Mercedes.jpg3. Ditch Mercedes. She's dead weight, a one-note character who hasn't been developed beyond "opinionated black girl who wants to be Beyonce." And that's a shame, and more than problematic. Is there a Tara Thornton syndrome in Hollywood? Why are black female characters, such as Rutina Wesley's Tara on "True Blood," being painted as shrill and antagonistic? They are made so obnoxious that most viewers lose any sympathy for them no matter how bad their struggles really are. Mercedes (Amber Riley) hit a new low in this week's episode as she channeled the "Dreamgirls" character Effie White, complaining that Mr. Schuester (Matthew Morrison) doesn't appreciate her talents and favors Rachel (Lea Michele). After she quit glee club because she felt singled out for being too lazy to learn dance moves (Why does the bigger girl have to be the lazy one?), she refused to share with Rachel the lead of Maria in the school's production of "West Side Story." Guess what, Mercedes? Rachel is a better singer than you, not to mention a better Maria, "Dreamgirls" isn't that great and Jennifer Hudson didn't deserve the Oscar for it. Now, Mercedes has joined the opposing show choir at McKinley led by Idina Menzel's Shelby Corcoran. Ugh. Get rid of all of that and move on.

Sue.jpg4. Kill Sue. I love Jane Lynch, and she's done a great job as insane cheerleading coach Sue Sylvester. But the role is beyond played out. We need a new villain; Sue can only hate the glee club so much. At first, the ridiculousness worked through the prism of Sue the jock bully picking on the choir nerds. But the writers gave her depth and conflict, which has backfired. Does she irrationally hate the glee club, or does she accept it? She keeps trying to have the club disbanded, only to change her mind and become friends with Will, only to change her mind again. Now, Sue is running for Congress on the platform that school arts programs are the cause of everyone's problems. OK. It's time to nip this in the bud. Perhaps Sue could die in a freak cheerleading accident -- a tragic crushing at the bottom of a collapsed human pyramid. Send her out in style.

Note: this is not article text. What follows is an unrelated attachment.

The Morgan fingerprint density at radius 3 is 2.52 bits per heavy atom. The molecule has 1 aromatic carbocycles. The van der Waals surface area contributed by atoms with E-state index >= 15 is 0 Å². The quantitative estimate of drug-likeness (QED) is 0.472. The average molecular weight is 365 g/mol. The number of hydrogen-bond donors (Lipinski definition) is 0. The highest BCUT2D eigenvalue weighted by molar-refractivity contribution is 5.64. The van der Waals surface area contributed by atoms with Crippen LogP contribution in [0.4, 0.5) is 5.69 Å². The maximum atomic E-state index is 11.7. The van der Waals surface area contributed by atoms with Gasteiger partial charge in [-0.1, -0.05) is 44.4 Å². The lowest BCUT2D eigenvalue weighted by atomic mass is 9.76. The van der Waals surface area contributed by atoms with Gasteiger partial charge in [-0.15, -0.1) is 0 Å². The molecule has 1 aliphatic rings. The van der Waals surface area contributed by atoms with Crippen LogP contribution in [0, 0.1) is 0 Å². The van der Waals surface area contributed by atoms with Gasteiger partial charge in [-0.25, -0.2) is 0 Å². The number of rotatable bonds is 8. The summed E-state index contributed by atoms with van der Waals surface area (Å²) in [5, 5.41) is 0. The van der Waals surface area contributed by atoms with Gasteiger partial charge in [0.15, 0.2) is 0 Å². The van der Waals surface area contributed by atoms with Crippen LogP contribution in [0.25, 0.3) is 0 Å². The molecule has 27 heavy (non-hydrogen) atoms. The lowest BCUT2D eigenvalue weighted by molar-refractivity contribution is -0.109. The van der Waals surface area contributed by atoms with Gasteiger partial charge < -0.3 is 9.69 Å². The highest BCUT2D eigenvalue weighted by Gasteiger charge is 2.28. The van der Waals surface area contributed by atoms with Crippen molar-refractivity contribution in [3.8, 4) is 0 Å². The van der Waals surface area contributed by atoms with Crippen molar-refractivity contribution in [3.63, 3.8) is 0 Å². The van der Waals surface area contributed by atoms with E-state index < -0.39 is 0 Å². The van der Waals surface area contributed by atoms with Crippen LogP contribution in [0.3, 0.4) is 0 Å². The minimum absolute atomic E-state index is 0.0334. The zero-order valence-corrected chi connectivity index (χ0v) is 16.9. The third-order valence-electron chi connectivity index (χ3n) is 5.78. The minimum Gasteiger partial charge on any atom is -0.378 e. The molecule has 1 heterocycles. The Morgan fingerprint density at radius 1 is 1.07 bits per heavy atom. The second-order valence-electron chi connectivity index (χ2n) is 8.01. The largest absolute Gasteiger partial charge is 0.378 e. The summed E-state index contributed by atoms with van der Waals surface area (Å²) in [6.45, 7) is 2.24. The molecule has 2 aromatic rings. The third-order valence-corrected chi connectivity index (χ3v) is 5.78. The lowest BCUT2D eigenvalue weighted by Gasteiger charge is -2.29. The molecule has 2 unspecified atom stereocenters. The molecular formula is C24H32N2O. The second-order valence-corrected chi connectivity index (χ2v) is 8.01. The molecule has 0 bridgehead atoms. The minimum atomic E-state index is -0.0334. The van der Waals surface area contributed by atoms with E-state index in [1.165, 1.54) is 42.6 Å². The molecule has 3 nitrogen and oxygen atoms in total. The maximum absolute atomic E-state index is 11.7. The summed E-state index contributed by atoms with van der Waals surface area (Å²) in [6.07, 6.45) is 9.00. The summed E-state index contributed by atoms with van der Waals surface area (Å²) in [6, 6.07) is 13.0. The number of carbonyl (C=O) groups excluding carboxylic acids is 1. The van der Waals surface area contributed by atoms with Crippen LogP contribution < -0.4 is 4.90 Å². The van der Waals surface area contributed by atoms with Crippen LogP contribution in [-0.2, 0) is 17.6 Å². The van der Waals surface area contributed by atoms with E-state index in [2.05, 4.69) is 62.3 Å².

Will.jpg5. Fire Will. Mr. Schu has warped from the optimistic, musical-loving director to a grumpy, whip-cracking dictator who only focuses on winning. Perhaps this is intentional on the writers' part, and Will will come to see the error of his ways. But I can't put that much hope in the writers anymore. A good option may be having Will leave to chase his Broadway dreams after all and putting Shelby as the head of New Directions. Sure, she's Rachel's mom and the adopted mother of Quinn (Diana Agron) and Puck's (Mark Salling) baby, but that would provide better drama than Will just wishing he was having more sex with Emma (Jayma Mays). Maybe it's Will's poor leadership that is causing New Directions to lose after all. Let him go focus on his Spanish classes and let someone else take the reins.

Sadly, these fixes barely scratch the surface of "Glee's" problems, but they or others like them could perhaps put the show on a better track. The best suggestion I could make, however, is for the show runners, writers and Fox executives to take the story back to being more adult-themed and stop focusing on the kid and tween viewers you may attract and, with them, their parents' money. "Glee" has become a machine, with its merchandising and concert tours and films, and consequently, it has been toned down. Lose the Movie of the Week stories and the Very Important Lessons. Bring back the bite that was present at the beginning. To make "Glee" good again, it shouldn't attract 12-year-olds. It should be out of their league.

But no matter what happens, "Glee," something's got to give.

Sarah Carlson has a front-row seat to the decline of the newspaper industry and lives in Alabama.